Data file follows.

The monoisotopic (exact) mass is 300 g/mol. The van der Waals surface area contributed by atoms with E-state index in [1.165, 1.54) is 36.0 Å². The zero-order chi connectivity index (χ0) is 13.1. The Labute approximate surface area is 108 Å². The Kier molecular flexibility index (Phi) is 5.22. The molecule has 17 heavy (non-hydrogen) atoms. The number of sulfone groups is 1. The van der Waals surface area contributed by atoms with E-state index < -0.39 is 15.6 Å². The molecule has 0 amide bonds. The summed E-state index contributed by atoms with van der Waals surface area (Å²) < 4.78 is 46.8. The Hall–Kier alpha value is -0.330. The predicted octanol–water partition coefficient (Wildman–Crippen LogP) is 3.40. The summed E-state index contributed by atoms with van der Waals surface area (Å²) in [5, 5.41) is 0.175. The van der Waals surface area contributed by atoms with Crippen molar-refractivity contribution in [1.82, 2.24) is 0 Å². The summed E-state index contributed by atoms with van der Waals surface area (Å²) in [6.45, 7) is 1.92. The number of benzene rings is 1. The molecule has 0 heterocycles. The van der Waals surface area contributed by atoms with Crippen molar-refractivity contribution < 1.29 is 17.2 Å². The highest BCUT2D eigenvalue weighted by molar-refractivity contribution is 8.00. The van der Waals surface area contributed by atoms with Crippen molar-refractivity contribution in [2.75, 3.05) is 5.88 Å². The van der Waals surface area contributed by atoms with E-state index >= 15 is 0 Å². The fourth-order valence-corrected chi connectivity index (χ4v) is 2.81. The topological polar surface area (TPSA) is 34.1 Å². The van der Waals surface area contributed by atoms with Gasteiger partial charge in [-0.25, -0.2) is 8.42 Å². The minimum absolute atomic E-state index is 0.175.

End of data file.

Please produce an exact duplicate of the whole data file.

The monoisotopic (exact) mass is 300 g/mol. The van der Waals surface area contributed by atoms with E-state index in [1.165, 1.54) is 36.0 Å². The zero-order chi connectivity index (χ0) is 13.1. The Labute approximate surface area is 108 Å². The Kier molecular flexibility index (Phi) is 5.22. The molecule has 17 heavy (non-hydrogen) atoms. The number of sulfone groups is 1. The van der Waals surface area contributed by atoms with E-state index < -0.39 is 15.6 Å². The molecule has 0 amide bonds. The summed E-state index contributed by atoms with van der Waals surface area (Å²) < 4.78 is 46.8. The Hall–Kier alpha value is -0.330. The predicted octanol–water partition coefficient (Wildman–Crippen LogP) is 3.40. The summed E-state index contributed by atoms with van der Waals surface area (Å²) in [5, 5.41) is 0.175. The van der Waals surface area contributed by atoms with Crippen molar-refractivity contribution in [1.82, 2.24) is 0 Å². The summed E-state index contributed by atoms with van der Waals surface area (Å²) in [6.45, 7) is 1.92. The number of benzene rings is 1. The molecule has 0 heterocycles. The van der Waals surface area contributed by atoms with Crippen molar-refractivity contribution < 1.29 is 17.2 Å². The highest BCUT2D eigenvalue weighted by molar-refractivity contribution is 8.00. The van der Waals surface area contributed by atoms with Crippen molar-refractivity contribution in [2.75, 3.05) is 5.88 Å². The van der Waals surface area contributed by atoms with E-state index >= 15 is 0 Å². The fourth-order valence-corrected chi connectivity index (χ4v) is 2.81. The topological polar surface area (TPSA) is 34.1 Å². The van der Waals surface area contributed by atoms with Gasteiger partial charge in [-0.25, -0.2) is 8.42 Å². The minimum absolute atomic E-state index is 0.175.